(Reuters) – The U.S. has accelerated the permitting of wind and solar projects on federal lands under President Joe Biden, but his administration needs more staff and less administrative red tape to keep up with the clean energy industry’s demand for land, according to a report submitted to Congress on Tuesday.
The announcement shows progress toward Biden’s goal of siting more renewable energy on public acreage as part of his climate change agenda while also underscoring the difficulty of quickly crafting policies to support the expansion of a fast-growing industry.
The report by the U.S. Bureau of Land Management (BLM) said it permitted 10 solar and 2 geothermal projects on public lands last year. That 2.89 gigawatts of capacity was up 35% from 2020, the last year of the Trump administration.
Overall, renewable energy development on federal lands has lagged that on private acreage. For comparison, the U.S. as a whole installed about 27 GW of utility-scale wind and solar capacity last year, according to federal data.
BLM expects federal approvals to increase, as it works to meet a Congressional mandate to permit 25 GW by 2025, or about enough capacity to power 4.75 million homes. It anticipates permitting more than 30 GW of wind, solar and geothermal capacity between fiscal 2022 and 2025, according to the report.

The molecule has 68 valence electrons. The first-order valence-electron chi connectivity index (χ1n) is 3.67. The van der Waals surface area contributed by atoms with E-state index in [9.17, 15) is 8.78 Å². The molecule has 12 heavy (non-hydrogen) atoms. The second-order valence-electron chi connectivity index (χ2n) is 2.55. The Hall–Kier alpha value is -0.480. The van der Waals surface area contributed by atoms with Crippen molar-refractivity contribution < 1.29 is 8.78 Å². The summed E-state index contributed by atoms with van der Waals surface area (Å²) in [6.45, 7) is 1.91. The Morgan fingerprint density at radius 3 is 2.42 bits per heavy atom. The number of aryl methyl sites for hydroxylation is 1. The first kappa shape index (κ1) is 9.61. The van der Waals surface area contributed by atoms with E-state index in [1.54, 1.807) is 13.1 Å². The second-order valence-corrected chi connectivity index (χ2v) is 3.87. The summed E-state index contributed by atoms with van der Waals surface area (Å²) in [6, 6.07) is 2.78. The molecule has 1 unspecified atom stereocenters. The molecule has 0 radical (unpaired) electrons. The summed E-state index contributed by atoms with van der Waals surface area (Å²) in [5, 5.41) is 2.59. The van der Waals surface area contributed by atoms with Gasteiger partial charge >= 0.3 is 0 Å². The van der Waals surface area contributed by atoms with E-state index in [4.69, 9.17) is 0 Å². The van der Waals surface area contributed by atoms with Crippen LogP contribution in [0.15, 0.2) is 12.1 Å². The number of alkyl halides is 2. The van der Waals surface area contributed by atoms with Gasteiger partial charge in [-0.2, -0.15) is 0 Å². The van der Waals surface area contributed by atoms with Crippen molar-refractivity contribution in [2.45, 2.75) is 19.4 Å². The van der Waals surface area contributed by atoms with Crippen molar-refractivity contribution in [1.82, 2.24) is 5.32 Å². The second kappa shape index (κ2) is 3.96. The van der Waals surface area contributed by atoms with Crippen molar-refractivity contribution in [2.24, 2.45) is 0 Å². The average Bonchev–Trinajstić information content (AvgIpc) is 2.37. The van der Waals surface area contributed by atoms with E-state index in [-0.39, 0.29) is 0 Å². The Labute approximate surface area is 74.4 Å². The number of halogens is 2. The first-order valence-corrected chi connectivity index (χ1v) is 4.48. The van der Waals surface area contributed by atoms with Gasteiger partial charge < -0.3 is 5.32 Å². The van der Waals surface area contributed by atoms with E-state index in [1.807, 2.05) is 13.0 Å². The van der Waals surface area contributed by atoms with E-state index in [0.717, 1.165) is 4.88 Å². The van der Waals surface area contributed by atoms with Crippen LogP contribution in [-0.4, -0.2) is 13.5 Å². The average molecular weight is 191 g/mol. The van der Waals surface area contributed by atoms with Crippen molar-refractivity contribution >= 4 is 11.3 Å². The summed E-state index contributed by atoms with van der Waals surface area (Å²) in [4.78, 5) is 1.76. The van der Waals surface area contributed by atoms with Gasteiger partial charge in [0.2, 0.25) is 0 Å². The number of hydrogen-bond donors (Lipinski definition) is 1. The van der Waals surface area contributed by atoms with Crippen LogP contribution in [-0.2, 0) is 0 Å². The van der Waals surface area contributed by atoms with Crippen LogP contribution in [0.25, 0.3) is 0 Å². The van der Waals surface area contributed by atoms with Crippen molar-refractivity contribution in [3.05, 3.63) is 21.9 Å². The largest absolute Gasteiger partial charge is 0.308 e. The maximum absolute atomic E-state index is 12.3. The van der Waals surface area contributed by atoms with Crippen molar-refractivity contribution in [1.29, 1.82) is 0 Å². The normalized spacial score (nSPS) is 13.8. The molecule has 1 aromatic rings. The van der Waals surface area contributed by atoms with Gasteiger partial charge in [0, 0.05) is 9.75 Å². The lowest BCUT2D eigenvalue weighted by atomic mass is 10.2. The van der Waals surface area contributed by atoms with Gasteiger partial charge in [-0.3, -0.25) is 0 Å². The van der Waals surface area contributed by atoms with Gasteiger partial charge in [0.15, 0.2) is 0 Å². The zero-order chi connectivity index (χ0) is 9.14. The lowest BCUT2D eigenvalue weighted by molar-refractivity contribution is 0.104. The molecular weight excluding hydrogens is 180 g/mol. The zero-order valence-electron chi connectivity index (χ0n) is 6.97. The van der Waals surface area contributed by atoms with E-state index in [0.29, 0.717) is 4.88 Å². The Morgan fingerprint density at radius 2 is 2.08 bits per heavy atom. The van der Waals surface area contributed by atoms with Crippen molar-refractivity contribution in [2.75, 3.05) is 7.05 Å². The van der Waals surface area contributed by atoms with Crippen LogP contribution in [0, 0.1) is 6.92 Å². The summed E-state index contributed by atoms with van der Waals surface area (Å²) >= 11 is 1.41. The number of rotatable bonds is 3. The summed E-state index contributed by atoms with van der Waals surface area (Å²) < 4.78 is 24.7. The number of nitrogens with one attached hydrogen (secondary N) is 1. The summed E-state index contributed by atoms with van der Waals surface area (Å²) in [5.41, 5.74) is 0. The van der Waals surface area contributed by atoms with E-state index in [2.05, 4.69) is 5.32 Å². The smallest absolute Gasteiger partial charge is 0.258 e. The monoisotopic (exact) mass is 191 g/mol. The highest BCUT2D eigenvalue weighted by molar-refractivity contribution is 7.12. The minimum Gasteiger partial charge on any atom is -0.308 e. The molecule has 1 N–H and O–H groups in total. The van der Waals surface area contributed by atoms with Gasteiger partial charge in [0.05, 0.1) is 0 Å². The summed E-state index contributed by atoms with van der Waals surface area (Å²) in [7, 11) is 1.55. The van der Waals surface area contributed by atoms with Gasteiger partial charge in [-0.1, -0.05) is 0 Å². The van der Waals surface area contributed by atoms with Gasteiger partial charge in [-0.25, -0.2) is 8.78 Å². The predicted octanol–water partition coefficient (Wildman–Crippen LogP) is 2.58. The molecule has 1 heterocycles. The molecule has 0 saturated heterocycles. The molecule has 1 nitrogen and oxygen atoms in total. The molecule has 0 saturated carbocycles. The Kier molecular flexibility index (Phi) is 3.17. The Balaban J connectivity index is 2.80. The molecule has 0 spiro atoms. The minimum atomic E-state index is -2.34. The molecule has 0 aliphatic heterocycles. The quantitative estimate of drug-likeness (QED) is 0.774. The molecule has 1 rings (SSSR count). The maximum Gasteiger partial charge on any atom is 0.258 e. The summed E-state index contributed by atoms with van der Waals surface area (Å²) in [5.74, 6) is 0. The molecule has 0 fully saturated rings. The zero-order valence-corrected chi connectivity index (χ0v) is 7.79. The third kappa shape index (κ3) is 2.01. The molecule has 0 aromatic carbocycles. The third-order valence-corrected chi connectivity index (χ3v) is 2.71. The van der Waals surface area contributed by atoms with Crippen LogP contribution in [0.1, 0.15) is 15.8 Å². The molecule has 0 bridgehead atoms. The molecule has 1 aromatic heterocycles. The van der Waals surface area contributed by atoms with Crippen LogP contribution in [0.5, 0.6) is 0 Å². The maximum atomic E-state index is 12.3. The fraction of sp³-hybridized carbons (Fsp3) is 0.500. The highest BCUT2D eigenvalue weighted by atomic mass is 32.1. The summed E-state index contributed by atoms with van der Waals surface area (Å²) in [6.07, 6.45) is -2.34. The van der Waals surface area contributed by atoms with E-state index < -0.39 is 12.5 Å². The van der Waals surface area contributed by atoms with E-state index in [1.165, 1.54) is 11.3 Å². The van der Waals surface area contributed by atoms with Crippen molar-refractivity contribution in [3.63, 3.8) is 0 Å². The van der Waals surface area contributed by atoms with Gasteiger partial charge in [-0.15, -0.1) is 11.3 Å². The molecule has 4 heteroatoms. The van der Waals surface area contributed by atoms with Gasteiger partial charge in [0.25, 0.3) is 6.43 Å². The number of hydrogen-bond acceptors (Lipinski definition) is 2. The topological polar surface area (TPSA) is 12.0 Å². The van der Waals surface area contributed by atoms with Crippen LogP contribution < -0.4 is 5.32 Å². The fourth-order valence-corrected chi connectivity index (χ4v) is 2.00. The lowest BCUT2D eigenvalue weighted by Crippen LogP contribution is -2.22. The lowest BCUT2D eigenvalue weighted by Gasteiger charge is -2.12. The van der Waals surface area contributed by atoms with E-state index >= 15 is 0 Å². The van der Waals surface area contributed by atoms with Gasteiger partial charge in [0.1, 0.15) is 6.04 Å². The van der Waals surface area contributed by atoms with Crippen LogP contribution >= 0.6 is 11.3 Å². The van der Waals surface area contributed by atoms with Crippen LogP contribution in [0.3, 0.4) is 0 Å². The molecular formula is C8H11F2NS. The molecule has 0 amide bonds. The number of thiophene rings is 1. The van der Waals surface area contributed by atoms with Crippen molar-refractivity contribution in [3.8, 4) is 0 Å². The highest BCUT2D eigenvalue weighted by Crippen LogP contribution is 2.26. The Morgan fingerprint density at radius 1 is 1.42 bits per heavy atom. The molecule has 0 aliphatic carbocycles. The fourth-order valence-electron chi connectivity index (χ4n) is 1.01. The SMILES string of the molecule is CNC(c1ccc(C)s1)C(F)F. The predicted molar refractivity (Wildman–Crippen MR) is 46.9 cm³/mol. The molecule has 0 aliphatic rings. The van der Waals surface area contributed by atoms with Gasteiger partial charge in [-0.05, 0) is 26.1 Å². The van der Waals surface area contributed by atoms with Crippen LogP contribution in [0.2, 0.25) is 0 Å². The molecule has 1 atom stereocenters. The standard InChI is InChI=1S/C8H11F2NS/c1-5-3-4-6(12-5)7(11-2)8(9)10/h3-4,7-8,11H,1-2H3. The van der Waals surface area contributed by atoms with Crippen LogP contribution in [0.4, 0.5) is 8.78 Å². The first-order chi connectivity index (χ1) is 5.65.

The Department of the Interior, which oversees BLM, is required to update Congress on its progress toward the 2025 goal yearly. In the last year, the agency took initial steps to improve coordination between agencies, reduce rental rates for solar and wind projects in parts of California and identify new priority areas for renewable energy deployment, it said.
But BLM needs about 66 more staff to handle the work associated with booming demand for land from renewable energy developers. The permitting is also often dragged out by reviews required by other agencies, such as the Fish and Wildlife Service (FWS). An agreement to improve coordination between BLM and FWS is in the works, the report said.
Finally, the agency is considering further rent reductions and making changes to other requirements that drive up the cost of siting on federal lands, it said.
(Reporting by Nichola Groom; Editing by Christopher Cushing)